Cybercrime War GamesGP0|#91bd5d60-260d-42ec-a815-5fd358f1796d;L0|#091bd5d60-260d-42ec-a815-5fd358f1796d|Cybersecurity;GTSet|#8accba12-4830-47cd-9299-2b34a43444652017-04-01T04:00:00Z, Megan Gates<p>​In the chaos of World War II, the U.S. Information Agency began a German radio broadcast to counter Nazi propaganda. The Voice of America (VOA) was designed to promote American values abroad, and after the end of the war, the United States enacted the Smith–Mundt Act to continue its broadcasts during peace time.</p><p>During the Cold War, VOA took on a new target—Soviet propaganda—and concentrated its message on communist nations in eastern and central Europe. By 1953, VOA was broadcasting 3,200 programs in 40 languages every week.</p><p>And America was not alone. The Soviet Union soon began adopting similar technology, attempting to influence elections through radio broadcasts, campaign funding, and recruitment efforts. In the 1970s, for example, during a U.S. presidential race, the Soviet KGB recruited a U.S. Democratic party activist to report on Democrat Jimmy Carter’s campaign and foreign policy plans.</p><p>Fast-forward to the present, when influence is no longer restricted to radio broadcasts or recruiting covert agents; it’s now being conducted on social media by nation-states. In an unprecedented unclassified report, the U.S. intelligence community detailed Russia’s most recent efforts to influence the 2016 U.S. presidential election in favor of candidate and eventual president Donald Trump. </p><p>The report, crafted by the U.S. National Security Agency (NSA), the CIA, and the FBI, and released by the U.S. Office of the Director of National Intelligence, found that Russian President Vladimir Putin ordered an influence campaign in 2016 aimed at the U.S. presidential election. </p><p>Putin’s goals, according to the report, were to undermine public faith in the U.S. democratic process, denigrate Democratic candidate former U.S. Secretary of State Hillary Clinton, and harm her electability and potential presidency.</p><p>“In trying to influence the U.S. election, we assess the Kremlin sought to advance its longstanding desire to undermine the U.S.-led liberal democratic order, the promotion of which Putin and other senior Russian leaders view as a threat to Russia and Putin’s regime,” the report explained.</p><p>To carry out this influence campaign, Russia used a messaging strategy that blended covert intelligence operations with overt efforts by Russian government agencies, state-funded media, third-party intermediaries, and paid social media users—known as trolls.</p><p>“The Kremlin’s campaign aimed at the U.S. election featured disclosures of data obtained through Russian cyber operations; intrusions into U.S. state and local electoral boards; and overt propaganda,” the report added. “Russian intelligence collection both informed and enabled the influence campaign.”</p><p>For instance, in July 2015 Russian intelligence organizations gained access to the U.S. Democratic National Committee’s (DNC’s) networks and maintained access to them until June 2016. Using this access, Russia’s General Staff Main Intelligence Directorate (GRU) compromised the personal email accounts of Democratic Party officials and political figures, including Clinton’s campaign chair, John Podesta. </p><p>Then, under the alias Guccifer 2.0, the GRU leaked those emails to and WikiLeaks, which shared information with RT—the Kremlin’s principal international propaganda outlet, which has more than 4 million Likes on Facebook and 2 million followers on Twitter. </p><p>“Russia’s state-run propaganda machine…contributed to the influence campaign by serving as a platform for Kremlin messaging to Russian and international audiences,” according to the report. “State-owned Russian media made increasingly favorable comments about President-elect Trump as the 2016 U.S. general and primary election campaigns progressed, while consistently offering negative coverage of Secretary Clinton.”</p><p>For instance, Russian media began to call Trump’s impending victory a “vindication of Putin’s advocacy of global populist movements” and the “latest example of Western liberalism’s collapse.”</p><p>Millions of people viewed these articles and shared them on social media, spreading them among U.S. voters. The U.S. intelligence community did not conduct opinion polls to see how Russian propaganda influenced voting behavior, said former Director of National Intelligence James Clapper in a Senate hearing. But he did reinforce the report’s assessment that Russia will apply lessons it learned from the campaign to future efforts to influence the United States and its allies.</p><p>And, because Americans elected Trump in the 2016 election, Russia is likely to view its influence campaign as a success and continue using similar methods to influence future elections.</p><p>“Putin’s public views of the disclosures suggest the Kremlin and the intelligence services will continue to consider using cyber-enabled disclosure operations because of their belief that these can accomplish Russian goals relatively easily without significant damage to Russian interests,” the report said.</p><p>Putin may hold this view because the United States responded to the influence campaign through targeted sanctions. One week before the U.S. intelligence community’s report was released, former U.S. President Barack Obama sanctioned two Russian intelligence services, four individual intelligence service officers, and three companies that provided material support to the Russian intelligence service’s cyber operations.</p><p>The U.S. Department of the Treasury also sanctioned two Russian individuals for using cyber-enabled means to misappropriate funds and steal personal identifying information. The U.S. Department of State also shut down two Russian compounds in Maryland and New York that were used by Russia for intelligence purposes, and declared 35 Russian intelligence operatives “persona non-grata.”</p><p>“These actions are not the sum total of our response to Russia’s aggressive activities,” Obama said in a statement. “We will continue to take a variety of actions at a time and place of our choosing, some of which will not be publicized.”</p><p>While some experts are not surprised by Russia’s actions, one expert has said he was surprised at Russia’s willingness to engage in a disruptive cyberattack against U.S. institutions. </p><p>Adam Segal, Ira A. Lipman chair in emerging technologies and national security and director of the Digital and Cyberspace Policy Program at the Council on Foreign Relations, published The Hacked World Order at the beginning of 2016, saying that he thought states on the periphery—Estonia, Georgia, and Ukraine—would conduct disruptive attacks on each other, but that major nation-states would not.</p><p>“Clearly, I underestimated the willingness of Russia to use disruptive attacks on the United States,” Segal said at an event hosted by the American Bar Association in January. “I never considered disruptive attacks on the United States focused on institutions, even though I thought those might be the most vulnerable to attacks in the future.”</p><p>Disruptive attacks, like the Russian influence campaign, will be a difficult area for the Trump administration moving forward, especially based on the U.S. response to the activity. </p><p>Segal, who had just returned from China before speaking at the event, said that the Chinese “seem to see no deterrent value” in the U.S. response to Russia and that the response needed to be stronger to send a clear message not just to Russia, but to other adversaries who might try something similar.</p><p>That message was further muddled when just weeks into Trump’s presidency, the U.S. Department of the Treasury eased sanctions to end a ban on selling information technology products to Russia. The ban was originally put in place by Obama in 2015 in response to alleged “malicious cyber-enabled activities” by Russia’s security service in the U.S. electoral process.</p><p>Despite the deficient response to the disruptive attack, however, Segal said he still thinks that Russia and China are unlikely to use destructive cyberattacks against the United States—such as targeting critical infrastructure and causing damage—unless their national interests are threatened.</p><p>“The Chinese definition of core interests is unfortunately expanding,” Segal said. “But the Chinese know that the United States is going to attribute an attack to them, so they have to be ready for escalation.”</p><p> An escalation of destructive cyberattacks is something Leo Taddeo, former special agent in charge of the FBI’s New York Cybercrime Office and current CSO of Cryptzone, a network security and compliance software provider, says he sees happening in 2017. In an interview with <em>Security Management</em>, Taddeo says he sees nation-states—including the United States—taking a more aggressive position on international cybersecurity, leading to a cyber escalation between nation-states.</p><p>The U.S. public has an “appetite for more aggressive cyberactivity” and for “striking back” against those who conduct cyberattacks against American interests, according to Taddeo.</p><p>However, Taddeo says he is concerned that the U.S. private sector will be caught in the crossfire of this escalation involving the United States, Russia, China, and possibly Iran, when banks, power companies, and other critical infrastructure—largely controlled by the private sector in the United States—are targeted. </p><p>“The Russians don’t have that problem as much as the United States does because Russia is more autocratic,” Taddeo adds. “The private sector there doesn’t complain without permission from the regime and can tolerate more in a crisis.”</p><p>Those attack methods are also likely to trickle down to regional conflicts between nation-states with less cyber prowess, such as India and Pakistan. For instance, Taddeo says to look at the attack on the Bank of Bangladesh in 2016 when hackers stole $81 million. </p><p>“That type of attack may have been committed by a nation-state to obtain much needed cash resources or to embarrass a smaller state,” Taddeo says. “I think we’ll see more types of cyber conflict…some adopted by nation-states, some by super powers, but with all of these different tools becoming part of the arsenal.”</p><p>Taddeo adds that, with today’s technological advances and hacking services for hire, it doesn’t take a great deal of expertise to steal information and share it with organizations like WikiLeaks.</p><p>Either way, Taddeo says the “genie is out of the bottle” and actors and nation-states are now using cyber methods to conduct influence campaigns for strategic goals. </p><p>For the Kremlin, this includes gathering information and attempting to influence public—and government—opinion via social media in favor of Russia.</p><p>“Immediately after Election Day, we assess Russian intelligence began a spearphishing campaign targeting U.S. government employees and individuals associated with U.S. think tanks and NGOs in national security, defense, and foreign policy fields,” the U.S. intelligence report said. “This campaign could provide material for future influence efforts, as well as foreign intelligence collection on the incoming administration’s goals and plans.”   ​</p>

Cybercrime Protocols and Practices Put the IoT Revolution at Risk Review: Hacked Again of the IoT Botnets Top Five Hacks From Mr. Robot—And How You Can Prevent Them the CEO’-Data-in-2014.aspx2016-09-22T04:00:00ZYahoo Confirms Hackers Stole at Least 500 Million Users' Data in 2014 Review: Cyber-Physical Attacks Trends Going Dark: A Conversation with the FBI Zero Review: Beyond Cybersecurity Invalidates users' Passwords in Response to 2012 Data Breach Review: @war: The Rise of the Military-Internet Complex Blind Stakes Cyber Chinese New Year’-System.aspx2016-01-11T05:00:00ZFormer Cardinals Official Pleads Guilty to Hacking Into Astros’ System Criminals Made $18 Million By Holding Our Data Hostage Digital Evidence Investigating St. Louis Cardinals for Hacking Astros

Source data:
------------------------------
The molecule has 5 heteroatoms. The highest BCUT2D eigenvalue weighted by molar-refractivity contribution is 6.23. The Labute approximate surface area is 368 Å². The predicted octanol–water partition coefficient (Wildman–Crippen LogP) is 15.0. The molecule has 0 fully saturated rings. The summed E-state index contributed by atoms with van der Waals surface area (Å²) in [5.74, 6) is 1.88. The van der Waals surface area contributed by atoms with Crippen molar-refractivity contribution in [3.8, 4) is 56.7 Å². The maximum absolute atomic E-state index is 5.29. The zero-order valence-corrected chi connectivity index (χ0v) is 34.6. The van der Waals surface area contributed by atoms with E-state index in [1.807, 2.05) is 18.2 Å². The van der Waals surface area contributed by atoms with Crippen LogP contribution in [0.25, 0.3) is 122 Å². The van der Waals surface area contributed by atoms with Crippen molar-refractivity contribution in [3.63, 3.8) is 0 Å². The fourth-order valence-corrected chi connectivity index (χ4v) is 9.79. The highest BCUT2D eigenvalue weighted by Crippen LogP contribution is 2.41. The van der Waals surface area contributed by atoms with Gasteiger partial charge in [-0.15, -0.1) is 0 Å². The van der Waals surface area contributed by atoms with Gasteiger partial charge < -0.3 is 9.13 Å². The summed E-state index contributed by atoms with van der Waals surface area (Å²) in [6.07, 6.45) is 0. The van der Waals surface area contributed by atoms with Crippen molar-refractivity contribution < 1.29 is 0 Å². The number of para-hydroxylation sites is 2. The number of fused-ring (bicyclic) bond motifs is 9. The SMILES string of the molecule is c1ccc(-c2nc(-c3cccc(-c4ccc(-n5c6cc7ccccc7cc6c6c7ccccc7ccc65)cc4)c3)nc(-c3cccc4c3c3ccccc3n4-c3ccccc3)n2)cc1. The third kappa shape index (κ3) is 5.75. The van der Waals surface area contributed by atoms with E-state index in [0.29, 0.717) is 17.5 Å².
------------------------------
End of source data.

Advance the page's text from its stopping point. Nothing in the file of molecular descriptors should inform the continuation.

You May Also Like... Review: Hacked Again<p>​ Publishing;, 202 pages; $34.95</p><p>If you are seeking useful security advice on how to mitigate or prevent cybersecurity breaches, <em>Hacked Again</em> is a good resource to have in your library. </p><p>Author Scott Schober, a business owner and wireless technology expert, discusses pitfalls that all businesses face and the strategies used to mitigate cyberattacks. He discusses malware, email scams, identity theft, social engineering, passwords, and the Dark Web. </p><p> Another important concept is having systems in place to enable information access both as the data breach is occurring and afterwards. Most companies’ IT departments will have an incident response team; however, the individual user needs to know what to do when breached. Schober offers advice for that. </p><p> The abundance of personal information on social media is another concern of the author’s. He states that we are twice as likely to be victims of identity theft from these sites. He also reminds us that no matter how we try to eliminate risk, we’re never completely protected from a cyberattack. </p><p> Many cybersecurity books are more advanced, but Schober’s style is easy to follow, and he explains concepts and theories without confusing the reader. When concepts become overly technical, he incorporates scenarios to explain what these technical terms mean. Students, IT professionals, and novices would benefit from this book. They will learn that everyone must be aware of cybersecurity and stay on top of evolving trends.</p><p>--</p><p><em><strong>Reviewer: Kevin Cassidy</strong> is a professor in the security, fire, and emergency management department at John Jay College of Criminal Justice. He is a member of ASIS.</em><br></p>GP0|#91bd5d60-260d-42ec-a815-5fd358f1796d;L0|#091bd5d60-260d-42ec-a815-5fd358f1796d|Cybersecurity;GTSet|#8accba12-4830-47cd-9299-2b34a4344465 Trends<p>​<span style="line-height:1.5em;">The security industry changes daily. And it’s fair to say that cybersecurity is changing even more rapidly as new threats, new attack methods, and new technologies continuously emerge. This means that cybersecurity professionals need to stay up to date as the threat landscape rapidly evolves to ensure that they are ready to meet the challenges of modern- day data security. Here, we look at some of the major issues that these professionals will be tasked with over the course of the remaining year and heading into 2017.</span></p><p>Brexit. In a historic decision in June, the United Kingdom voted to leave the European Union (EU)—a decision commonly known as Brexit. Approximately 52 percent of the population voted to leave the EU, while 48 percent voted to remain—including all of Scotland and a large portion of the population in Northern Ireland.</p><p>While immediate concerns were focused on the economic upheaval, Brexit will also have an impact on data sharing and data privacy agreements that the United Kingdom was previously part of as a member of the EU and its digital single market.</p><p>One major area of regulation that will need to be ironed out is around the EU General Data Protection Regulation (GDPR), which is scheduled to go into effect in 2018. It creates new privacy rights for EU citizens and requirements for businesses that handle EU citizens’ data (for more on this, read “Cybersecurity” from our August issue).</p><p>When the United Kingdom exits the EU, Britain may no longer be subject to the GDPR and may have to adopt its own framework. </p><p>Furthermore, the EU and the United States had negotiated for months to create the Privacy Shield program, which was designed to replace the Safe Harbor agreement that was previously ruled invalid by the EU. The United Kingdom’s exit from the EU, however, means that it may not be covered by Privacy Shield—which went into effect earlier this year.</p><p>Brexit could also be the catalyst to create a different framework altogether, says Yorgen Edholm, CEO of Accellion, a private cloud solutions company based in the United States.</p><p>“The one EU effort we have looked at very carefully is the new Safe Harbor agreement—Privacy Shield,” Edholm says. “I think the United Kingdom can say, ‘We have two options; we’re going to piggyback off of what the EU is doing, or we’re going to do something else with the United States.’”</p><p><strong>Talent shortage</strong>. Another major concern related to Brexit is whether the United Kingdom will be able to recruit talented cybersecurity workers. A recent study highlighted the lack of “digital skills” among people in Britain, which has looked to the EU to recruit employees to fill the void, according to a report by the Science and Technology Committee that was presented to the House of Commons earlier this year.</p><p>“Removing a flow of talent and expertise from Europe could deprive U.K. tech companies of an essential ingredient for sustained growth,” the International Business Times reported before the Brexit referendum. “Additionally, given that Britain’s tech scene—especially in London—is quite multicultural, start-up founders worry that leaving the European Union will make it much harder to hire the best employees.”</p><p>And this is not just a U.K. problem. Globally, 94 percent of executives reported that they are having trouble finding skilled candidates for cybersecurity jobs, according to a recent survey by the Information Systems Audit and Control Association (ISACA). </p><p>This problem, which is not a new one, is unlikely to go away anytime soon. The 2015 (ISC)² Global Information Security Workforce Study projected that by 2020, there will be 1.5 million unfilled information security positions. </p><p>“Signs of strain within security operations due to workforce shortage are materializing,” the report explained. “Configuration mistakes and oversights, for example, were identified by the survey respondents as a material concern. Also, remediation time following system or data compromises is steadily getting longer.”</p><p>This, in turn, results in IT security professionals increasingly cornered into a reactionary role of identifying compromises and addressing security concerns as they arise, instead of proactively mitigating the contributing factors, according to the report.</p><p>To combat this, many information security departments are increasing expenditures on security tools and technologies, and for managed and professional security service providers to augment existing staff.</p><p>However, more needs to be done to attract qualified workers to the cybersecurity industry. One new effort to do this was announced by Cisco earlier this year. The company will invest $10 million in a Global Security Scholarship and make enhancements to its security certification portfolio to help close the industry skills gap. </p><p>“Many CEOs across the globe tell us their ability to innovate is hampered by their security concerns in the digital world,” said Jeanne Beliveau-Dunn, vice president and general manager of Cisco Services in a statement. “This creates a big future demand for skill sets that don’t exist at scale today. We developed this scholarship program to help jump-start the development of new talent.”</p><p>The scholarship is a two-year program that is designed in partnership with Cisco Authorized Learning Partners to address the critical skills deficit and provide on-the-job readiness needed to meet current and future challenges of network security, according to a press release. As part of the scholarship program, Cisco also plans to offer training, mentoring, and certifications that align with the job of an analyst in a security operations center.</p><p>Scholarship awards became available on August 1 and are available to applicants who meet certain qualifications until the end of July 2017. To be considered for a scholarship, applicants must be at least 18, proficient in English, and have basic competency in one area, such as three years of combined experience in approved U.S. military job roles or Windows expertise.</p><p>Part of Cisco’s efforts will also concentrate on diversifying the IT security workforce so it includes veterans, women, and those just at the start of their careers. Reaching this audience is critically important, says David Shearer, CEO of (ISC)².</p><p>“New young people are not coming into the workforce,” Shearer explains. “That’s not a one- or two-year fix. Only 6 percent of the industry is below the age of 30. That’s a train wreck.”</p><p>Instead, the median age for information security professionals is 42, and workers are 90 percent male. These individuals are working longer hours, which can create problems with burnout and may cause many to move into a different career path “because the grind of the pace of the work is too much.”</p><p><strong>Accountability. </strong>The talent shortage, paired with the rise of cyber incidents, is also placing additional pressure on IT and security executives to communicate actionable data to their boards of directors—or risk termination, a new report says.</p><p>Research of U.S. corporations by Bay Dynamics, a cyber risk analytics company, found that “59 percent of board members say that one or more IT security executives will lose their job as a result of failing to provide useful, actionable information.”</p><p>This may be because boards are placing an ever-higher value on cybersecurity, with 89 percent of board members reporting that they are very involved in making cyber risk decisions for their organizations. </p><p>Twenty-six percent of board members also reported that cyber risks were their highest priority, while other risks, like financial, legal, regulatory, and competitive risks were termed “highest priority” by only 16 to 22 percent of surveyed members.</p><p>Coupled with that, the report found that 34 percent of board members indicated that they would provide warnings that improvements in reporting would need to be made before firing <span style="line-height:1.5em;">a</span><span style="line-height:1.5em;">n executive.</span></p><p>But the report also highlighted “significant contradictions, such as while the majority (70 percent) of board members say they understand everything they’re being told by IT and security executives in their presentations, more than half believe the data presented is too technical.”</p><p>Overall, however, the report shows that boards are engaged and holding IT and security executives accountable for reducing risk, said Ryan Stolte, chief technology officer at Bay Dynamics, in a statement.</p><p>“Companies are headed in the right direction when it comes to managing their cyber risk,” Stolte explained. “However, more work needs to be done. Part of the problem is that board members are being educated about cyber risk by the same people (IT and security executives) who are tasked to measure and reduce it. Companies need an objective, industry standard model for measuring cyber risk so that everyone is following the same playbooks and making decisions based on the same set of requirements.”</p><p><strong>Encryption. </strong>By the end of this year, 65 to 70 percent of Internet traffic will be encrypted in most markets, according to a report by Sandvine, an intelligent broadband networks company. This year, 2016, was a major milestone in the life of encryption as companies from Apple to Facebook to Twitter to cloud service providers to WhatsApp embraced encryption across the board.</p><p>However, this move has ramifications for corporate security, which can’t always see what’s happening in its network due to encrypted traffic, and for law enforcement as it loses its ability to gather certain kinds of digital evidence—an issue the FBI terms “Going Dark.”</p><p>“The issue for us is the inability to get access to digital evidence,” says Sasha Cohen O’Connell, the FBI chief policy advisor for science and technology. “This is not a situation where the U.S. Department of Justice is looking for new authorities; it is about exercising the authority we already have…and our inability to access content data, even with due process.”</p><p>To combat this, the FBI has gone to court against private companies to demand access to encrypted data, such as when it filed suit against Apple to gain access to an iPhone 5c used by one of the San Bernardino, California, shooters.</p><p>It has also been encouraging companies to use a form of encryption it terms provider access—where, for example, the data is encrypted on a smartphone but the smartphone’s manufacturer has the key to decrypt that data if it’s served with a court order to do so.</p><p>This approach, however, has been met with criticism by technical experts who say that introducing that access point into encrypted data is making it vulnerable. </p><p>“Academically, they are correct,” O’Connell says. “Any entry point, no matter how managed, does introduce vulnerability. Of course it does. But over in the real world, where we use real products every day that for convenience, for advertising, for spam tracking, for a thousand reasons that make sense to us, we’re still within a reasonable risk or what the market has accepted as a risk.”</p><p>For more on the FBI’s stance on encryption and Going Dark, visit Security Management’s website for an exclusive interview with O’Connell.  </p>GP0|#91bd5d60-260d-42ec-a815-5fd358f1796d;L0|#091bd5d60-260d-42ec-a815-5fd358f1796d|Cybersecurity;GTSet|#8accba12-4830-47cd-9299-2b34a4344465 Cyber Incident Survival Guide<p>​<span style="line-height:1.5em;">The worst has happened. Someone hacked your company's network, stealing thousands of documents and compromising customer and employee data in the process. And you're not sure what else the hackers had access to, if they are still in your network, or who is responsible.</span></p><p>If your company hasn't prepared for a major cyber incident of this scope, this scenario can quickly become overwhelming as you attempt to work with law enforcement, deal with the media, and restore business operations.</p><p>With more than 2,100 confirmed data breaches in 2015 and almost 80,000 incidents, according to Verizon's 2015 Data Breach Investigations Report, developing an incident response plan for a cyber incident should be a top priority.</p><p>"Protecting your organization from a data breach could save your business tens of millions of dollars, and help maintain customer loyalty and shareholder confidence," the report explains. "Data security isn't something that should be left to the IT department. It's so important that it should matter to leaders, and indeed employees, from all functions."</p><p>To help security leaders plan for the worst and know what to expect in the aftermath, Security Management spoke with experts about their best practices for cyber incident response.</p><p> </p><p><strong>Before the Breach</strong></p><p>Just as a company has an incident response plan in case the building catches on fire and burns to the ground, it needs to have an incident response plan to handle a cyber incident before one actually occurs. </p><p><strong>Craft a plan.</strong> Gary Bahadur, senior director of FTI Consulting's Risk Management Practice, helps companies craft these plans on a regular basis. He suggests that organizations first think about how they are most likely to be attacked and who is most likely to be behind the attack. </p><p>For instance, banks that allow customers to conduct transactions online—say through an online banking portal—may be vulnerable to a breach through their Web applications. Or high-tech firms may be most concerned about an insider threat compromising their intellectual property. </p><p>"The first step is determining how we're going to be attacked and then figuring out what are the best controls and roadblocks to block the most likely scenarios," Bahadur explains.</p><p>From that point, companies can use the U.S. Department of Justice's (DOJ) Cybersecurity Unit's Best Practices for Victim Response and Reporting of Cyber Incidents guidance to craft an actionable incident response plan.</p><p>It suggests, at a minimum, identifying who has the lead responsibility for different elements of the company's cyber incident response, from decisions on public communications to information technology to implementation of security measures to resolving legal questions.</p><p>Companies should also determine how to contact critical personnel at any time, how to proceed if critical personnel are unreachable, and what mission-critical data, networks, or services should be prioritized for the greatest protection. </p><p>"All personnel who have computer security responsibilities should have access to and familiarity with the plan, particularly anyone who will play a role in making technical, operational, or managerial decisions during an incident," the guidance says.</p><p>Completing this process is becoming especially important because a new legal standard is emerging as organizations develop a track record of reasonableness for assessment, planning, incident response, and recovery, says Ed McAndrew, partner in Ballard Spahr LLP's Privacy and Data Security Group and a former federal prosecutor.</p><p>"There's a new legal standard that is emerging where organizations need to employ reasonable data security standards to mitigate foreseeable risk," explains McAndrew, who is also a former DOJ national security cyber specialist. "Companies need to have appreciated the risk, attempted to manage the risk, and then have a plan for attempting to respond to these incidents."</p><p>After companies identify their low-hanging fruit and craft an incident response plan, Bahadur suggests creating a roadmap to analyze the likelihood of that particular attack and how to prevent it. Companies should also consider how they will create a long-term strategy that continues to adapt to new security challenges as new business functions are developed. </p><p>"You have to be able to grow your security organization and its functionality," he adds.</p><p><strong>Consider law enforcement.</strong> While companies are developing their incident response plans, they need to consider their relationship with local and national law enforcement.</p><p>McAndrew says there's a "real appetite in law enforcement" to develop relationships with the private sector when it comes to cybersecurity. This is because law enforcement understands that "effective investigation of cyber requires a level of trust and personal relationships between investigators and their counterparts inside organizations," he explains.</p><p>For this reason, the government has created a variety of outreach programs that target the private sector, including InfraGard, Information Sharing and Analysis Centers and Information Sharing and Analysis Organizations, and the U.S. Department of Homeland Security's new cybersecurity information sharing program.</p><p>"Joining these organizations and attending those outreach programs is a great and easy way to begin to build relationships" with law enforcement, something companies should do before a cyber incident occurs, McAndrew says. </p><p>Companies can also reach out to their local FBI office, because agents there are often willing to help companies conduct cybersecurity risk assessments, incident planning, and data security planning.</p><p>These relationships can also help companies know what to expect from their law enforcement partners, should a breach occur, says Mick Stawasz, deputy chief for computer crime and head of the DOJ Cybersecurity Unit. </p><p>"Before there's an event, we, the FBI, and other investigative agencies are trying to lay the groundwork so that there are relationships in place and an understanding of what may happen when we arrive," Stawasz explains. "We're out there doing events to try and tell people, when we show up, this is the type of information to have before an event."</p><p>For instance, he says that companies should think about what data they can share with law enforcement and what kind of access they will be willing to provide should an incident occur. This can help streamline the process of an incident investigation because companies won't be doing original legal research "while the clock is ticking," Stawasz says. "We really encourage people to think ahead of time because there are certain things we're going to want."</p><p>However, McAndrew says that while it's great to engage with law enforcement, companies should do so carefully. "You need to understand the levels of engagement, and the logistics where law enforcement can be helpful, but also where engaging them may result in an investigation," he adds. </p><p>To help companies navigate this area, McAndrew recommends relying on outside counsel with experience in cybersecurity</p><p><strong>Practice makes perfect.</strong> After companies outline their cyber incident response plans, they need to practice them to identify problem areas and ensure that they are effective.</p><p>Bahadur recommends conducting a tabletop exercise with all the key stakeholders in the room, including representatives from the C-suite, IT, public relations, legal, marketing, and even sales staff.</p><p>"People say that a cyber breach is an IT problem," he explains. "It's not...when a breach occurs we need our PR people. We need legal to discuss what the repercussions are for the industry we are in. And we need executive support, marketing, and sales because this could impact relationships with clients."</p><p>Leonard Bailey, special counsel for national security in the DOJ Computer Crime and Intellectual Property Section, agrees that practicing the incident response plan is important because it reinforces what people's roles are when an incident occurs, and allows companies to designate an alternate to fill those roles should the designated person not be available.</p><p> </p><p><strong>During the Breach</strong></p><p>Despite careful preparation and cyberattack prevention tactics, even "the best laid plans of mice and men often go awry," as Robert Burns wrote. But by remembering the following tips, companies can prevent a cyber incident from becoming a cyber crisis.</p><p><strong>Make an assessment.</strong> When companies identify a cyber incident, they should immediately make an assessment about the nature and scope of the incident, according to the DOJ guidance. </p><p>"In particular, it is important at the outset to determine whether the incident is a malicious act or a technological glitch," the guidance explains. "The nature of the incident will determine the type of assistance an organization will need to address the incident and the damage and remedial efforts that may be required."</p><p>To identify the nature of an incident, companies can have systems administrators attempt to identify the affected computer systems, the origin of the incident, any malware used in connection with the incident, remote servers to which data was sent, and the identity of any other victim organizations.</p><p>The initial assessment should also document what users are currently logged on, what the current connections to the computer system are, what processes are running, and all open ports and their associated services and applications.</p><p>"Any communications (in particular, threats or extortionate demands) received by the organ­ization that might be related to the incident should also be preserved," the guidance explains. "Suspicious calls, e-mails, or other requests for information should be treated as part of the incident."</p><p><strong>Maintain evidence.</strong> Often, the first reaction when a company learns about a cyberattack is to do whatever it takes to stop the bleeding.</p><p>"The first thing companies do is unplug the device that's been hacked to stop the bleeding, potentially," Bahadur says. "But if you want to do forensic analysis—track the attack or report it—if you change the environment and erase a server that's been hacked, you're losing really valuable evidence."</p><p>To prevent evidence from being compromised, Bahadur says companies should follow good forensic practices—something most organizations struggle with. "Most companies don't handle chain of custody well," he adds. "They will literally screw up the whole process and tamper the evidence so badly."</p><p>Instead, companies should create a chain of custody for evidence and should have IT staff work with the legal department to ensure that technology is in place to maintain and preserve that evidence, says Patrick Dennis, CEO of Guidance Software.</p><p>"If you want to have an infrastructure in place that includes people, technology, and policies that can work with law enforcement and produce evidence, there has to be a program put in place beforehand to do that," he explains. "Otherwise, generally they will end up compromising some or all of that evidence."</p><p><strong>Notify law enforcement.</strong> Once an initial assessment has been made and evidence has been gathered, managers and other personnel within the organization should be notified following the protocols outlined in the cyber incident response plan. </p><p>Then, if the company suspects that criminal activity has taken place, it can consider notifying law enforcement. The FBI and the U.S. Secret Service conduct cyber investigations, and contacting law enforcement may prove beneficial for victim organizations, because law enforcement can use tools and methods typically not available to private companies.</p><p>"These tools and relationships can greatly increase the odds of successfully apprehending an intruder or attacker and securing lost data," the DOJ guidance explains. "In addition, a cyber criminal who is successfully prosecuted will be prevented from causing further damage to the company or to others, and other would-be cyber criminals may be deterred by such a conviction."</p><p>When it comes to reaching out to the FBI, McAndrew recommends that companies use their knowledge about the bureau because some agents are "true superstars" when it comes to cybersecurity. "Not all agents are created equal, just like not all lawyers are created equal," he jokes. </p><p>And in some cases, it may be better to have someone on the corporate legal team reach out to a U.S. Attorney's Office to use a lawyer-to-lawyer relationship. </p><p>"Speaking lawyer to lawyer can sometimes be more helpful," McAndrew says. "I know that if I get them interested in the matter, I won't have to cold call an FBI office I've never dealt with." </p><p>And everyone should be on the same page about what's happening to prevent information from falling through the cracks, or being inadvertently shared. </p><p>"Is the IT department the one that has the relationship with the FBI and is legal out of the picture?" McAndrew asks. "Is IT sharing information with­out legal's knowledge? Is senior management briefed and knowledgeable about what happens next when you begin interacting with law enforcement, and are they willing to do those things?"</p><p>Asking these questions—often ahead of time—will help companies simplify decision making if an incident occurs, he adds.</p><p><strong>Avoid pitfalls.</strong> While there are many actions companies should take following a cyber incident, the DOJ guidance explicitly urges companies not to use compromised systems to communicate. </p><p>"If the victim organization must use the compromised system to communicate, it should encrypt its communications," the guidance says. "To avoid becoming the victim of a social engineering attack, employees of the victim organization should not disclose incident-specific information to unknown communities inquiring about an incident without first verifying their identity."</p><p>The DOJ guidance also says com­panies should not hack into or damage another network following </p><p>a cyber incident. </p><p>"Regardless of motive, doing so is likely illegal, under U.S. and some foreign laws, and could result in civil and/or criminal liability," it explains. "Furthermore, many intrusions and attacks are launched from compromised systems. Consequently, 'hacking back' can damage or impair another innocent victim's system rather than the intruder's."</p><p> </p><p><strong>After the Breach</strong></p><p>Once companies have managed to stop the bleeding of a cyberattack, they may find themselves in court if the perpetrators of a breach are prosecuted. Because of this, Bailey and Stawasz explain that companies need to keep a potential court appearance in mind.</p><p><strong>Victim status.</strong> When a cyber incident happens, it's important for companies to remember that they are a victim of a crime, and that prosecutors should treat them as such, Stawasz says. </p><p>"We really are trying to help. We will work with them in the process of an investigation, and with luck a prosecution—of somebody—for what was done," he explains.</p><p>Stawasz also says that the DOJ is trying to do a better job of keeping companies informed of how the investigation and prosecution are proceeding. Companies have a right to be informed at various stages, such as before a case is resolved, when charges are brought, if a plea deal is made, and to appear to make a sentencing statement if an individual is convicted.</p><p>"We encourage them to make a statement to highlight for the public and the court the impact a cybercrime has on a victim," Stawasz explains.</p><p><strong>Remain vigilant.</strong> After a cyber incident has been resolved and appears to be under control, it's important for companies to remain vigilant in case of future attempts to breach their systems. </p><p>"It is possible that, despite best efforts, a company that has addressed known security vulnerabilities and taken all reasonable steps to eject an intruder has nevertheless not eliminated all of the means by which an intruder illicitly accessed the network," the DOJ guidance explains. "Continue to monitor your system for anomalous activity."​​​</p>GP0|#91bd5d60-260d-42ec-a815-5fd358f1796d;L0|#091bd5d60-260d-42ec-a815-5fd358f1796d|Cybersecurity;GTSet|#8accba12-4830-47cd-9299-2b34a4344465